A HeartCry conference was recently held for our missionaries in North India. The following report of the conference was given by one of the leaders, Rema S.
In the first session, the teacher said that he would be talking about four priorities in a pastor’s life – the life of the pastor, the doctrine of the pastor, the preaching of the pastor, and the church leadership of the pastor. He reviewed what he had taught last time, talking about the need of holiness, the foundation of holiness, the definition of holiness, the practical areas of holiness, the means to holiness, and the power for holiness.
He talked about the fact that holiness is developed in prayer. He then said that he would be talking about the relationship between the law and grace, and how they affect things like justification, sanctification, and the Gospel. He mentioned the danger of falling into either extreme in this issue – legalism and antinomianism. He then asked 17 questions relating to the law, Jesus, the Gospel, justification, and sanctification – the answers to which were dealt with in subsequent sessions.
Talking about the law, he said that the word “law” means different things in different passages of the New Testament, and that Christians are bound to follow the moral laws from the Old Testament. Using an illustration he explained that in justification, the law is opposed to grace, but is an ally to grace in the process of sanctification. This is something which was talked about in subsequent sessions as well.
He talked about the function of the Old Testament law for the Christian and ended the day with the truth that people in every generation can be saved only by Christ – whether it be through believing prophesy about Christ, through promises of Christ in types, or in the person of Christ.
On the second day, the teacher built on what he had taught the first day. He talked about the two extremes of legalism and antinomianism. He described characteristics of both and explained why they were defective in their view of the relation of the Christian to the law, saying that the antinomian fails to see the differences between justification and sanctification.
He then talked about Gospel obedience. This is based on our union with Christ, initiated by faith, empowered by the Holy Spirit, motivated largely by love and grace, directed or guided by the law and the commandments (including those in the New Testament), and has God’s glory and pleasure as its goal.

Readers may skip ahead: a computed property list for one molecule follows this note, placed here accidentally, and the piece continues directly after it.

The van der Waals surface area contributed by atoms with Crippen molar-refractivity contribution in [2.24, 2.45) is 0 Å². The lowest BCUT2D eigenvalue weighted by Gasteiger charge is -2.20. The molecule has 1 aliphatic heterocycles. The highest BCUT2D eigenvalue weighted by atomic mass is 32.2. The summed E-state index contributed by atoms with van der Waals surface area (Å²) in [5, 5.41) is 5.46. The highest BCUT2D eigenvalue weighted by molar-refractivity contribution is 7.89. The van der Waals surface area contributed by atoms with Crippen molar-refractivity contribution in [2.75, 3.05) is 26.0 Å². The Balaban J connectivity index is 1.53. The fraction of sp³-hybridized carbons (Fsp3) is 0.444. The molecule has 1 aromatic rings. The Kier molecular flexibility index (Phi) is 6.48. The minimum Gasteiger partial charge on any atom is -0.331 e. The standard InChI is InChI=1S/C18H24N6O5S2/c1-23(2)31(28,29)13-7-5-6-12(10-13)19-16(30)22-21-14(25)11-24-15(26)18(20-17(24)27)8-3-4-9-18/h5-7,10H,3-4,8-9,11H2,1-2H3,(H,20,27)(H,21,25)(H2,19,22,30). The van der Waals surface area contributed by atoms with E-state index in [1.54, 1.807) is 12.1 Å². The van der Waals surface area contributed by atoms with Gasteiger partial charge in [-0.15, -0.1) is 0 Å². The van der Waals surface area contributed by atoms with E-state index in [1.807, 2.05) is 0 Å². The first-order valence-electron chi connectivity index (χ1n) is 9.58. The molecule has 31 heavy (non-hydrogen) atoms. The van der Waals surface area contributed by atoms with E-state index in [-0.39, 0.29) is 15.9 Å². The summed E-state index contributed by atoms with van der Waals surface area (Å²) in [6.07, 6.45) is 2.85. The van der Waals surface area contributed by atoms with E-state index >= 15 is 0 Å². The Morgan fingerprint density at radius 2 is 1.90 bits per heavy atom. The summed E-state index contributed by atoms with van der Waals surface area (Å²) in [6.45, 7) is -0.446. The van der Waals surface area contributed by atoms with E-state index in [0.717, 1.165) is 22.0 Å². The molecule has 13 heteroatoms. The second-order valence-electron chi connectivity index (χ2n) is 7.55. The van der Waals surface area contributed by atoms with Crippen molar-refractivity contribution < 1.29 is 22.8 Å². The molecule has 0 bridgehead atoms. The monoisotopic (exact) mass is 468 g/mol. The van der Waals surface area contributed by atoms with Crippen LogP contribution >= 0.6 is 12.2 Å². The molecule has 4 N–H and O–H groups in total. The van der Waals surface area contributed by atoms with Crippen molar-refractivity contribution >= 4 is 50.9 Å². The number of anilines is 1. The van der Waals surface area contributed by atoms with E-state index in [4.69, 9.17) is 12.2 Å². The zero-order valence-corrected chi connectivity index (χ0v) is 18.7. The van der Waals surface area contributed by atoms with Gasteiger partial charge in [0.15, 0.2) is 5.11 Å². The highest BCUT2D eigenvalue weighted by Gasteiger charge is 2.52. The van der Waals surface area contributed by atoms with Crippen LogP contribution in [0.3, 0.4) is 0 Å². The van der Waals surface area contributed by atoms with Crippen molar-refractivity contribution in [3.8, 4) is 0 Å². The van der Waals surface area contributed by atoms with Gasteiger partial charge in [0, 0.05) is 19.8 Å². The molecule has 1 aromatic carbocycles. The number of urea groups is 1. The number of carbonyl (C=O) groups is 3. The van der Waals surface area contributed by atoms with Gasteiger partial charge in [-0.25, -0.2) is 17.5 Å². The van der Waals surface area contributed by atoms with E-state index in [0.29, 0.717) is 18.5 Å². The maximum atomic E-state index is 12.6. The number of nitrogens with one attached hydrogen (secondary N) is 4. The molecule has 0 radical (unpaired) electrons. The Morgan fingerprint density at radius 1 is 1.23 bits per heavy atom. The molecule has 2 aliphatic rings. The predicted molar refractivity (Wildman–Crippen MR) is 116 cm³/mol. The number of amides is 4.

He then talked about the relationship between love and obedience, showing that they don’t contradict each other. Instead, love motivates obedience. He discussed another motivation for Gospel obedience, the fear of God, clarifying that it is not the fear a slave has for his master, but the fear that a son has for his father in the context of discipline. He said that this motivates people when love and grace seem insufficient.
He also talked about the importance of making the distinction between the Christian’s positional righteousness and his actual righteousness, saying that in the context of sanctification, it is not helpful to think God doesn’t see our sin because He sees Jesus. How one handles freedom was also talked about, mentioning that freedom is not meant to release us from God. Instead, having been made free from sin, we are now free to please God and edify others. The day ended with a question and answer session.
The main topic of the sessions on the third day was preaching. The teacher said that the life and doctrine of a preacher (topics covered in the previous two days) are very important, but they aren’t enough on their own. A preacher should be able to preach biblical, simple, clear, and direct sermons. He reviewed what had been taught on the subject from his previous visit.
He shared some basic characteristics of biblical preaching – that it should be from the Bible, that it should have a well-defined subject and purpose, that it should have unity, order, and progression, that it is applied specifically to men’s hearts, lives, and consciences, and that it is empowered by the Holy Spirit. He then presented some evidences to know that one is called to preach: inward conviction by the Holy Spirit, God-given character, God-given gift, and confirmation by the church. He dwelt on each of these points, especially clarifying what it means to be called to be a preacher.
He then talked about three types of messages which every preacher needs to know how to preach – a textual message, a topical message, and an ex-positional message. He repeatedly cautioned against being too complicated and stressed the need to be clear, simple, and direct – which is simply good communication. He talked about how to prepare a sermon and gave the participants verses to practice on so that they study and explain what the verse is saying, cautioning that it is a very serious thing not to do so in one’s preaching. The day ended with a discussion on regeneration and conversion – a topic which was triggered by the way Revelation 3:20 is often misinterpreted.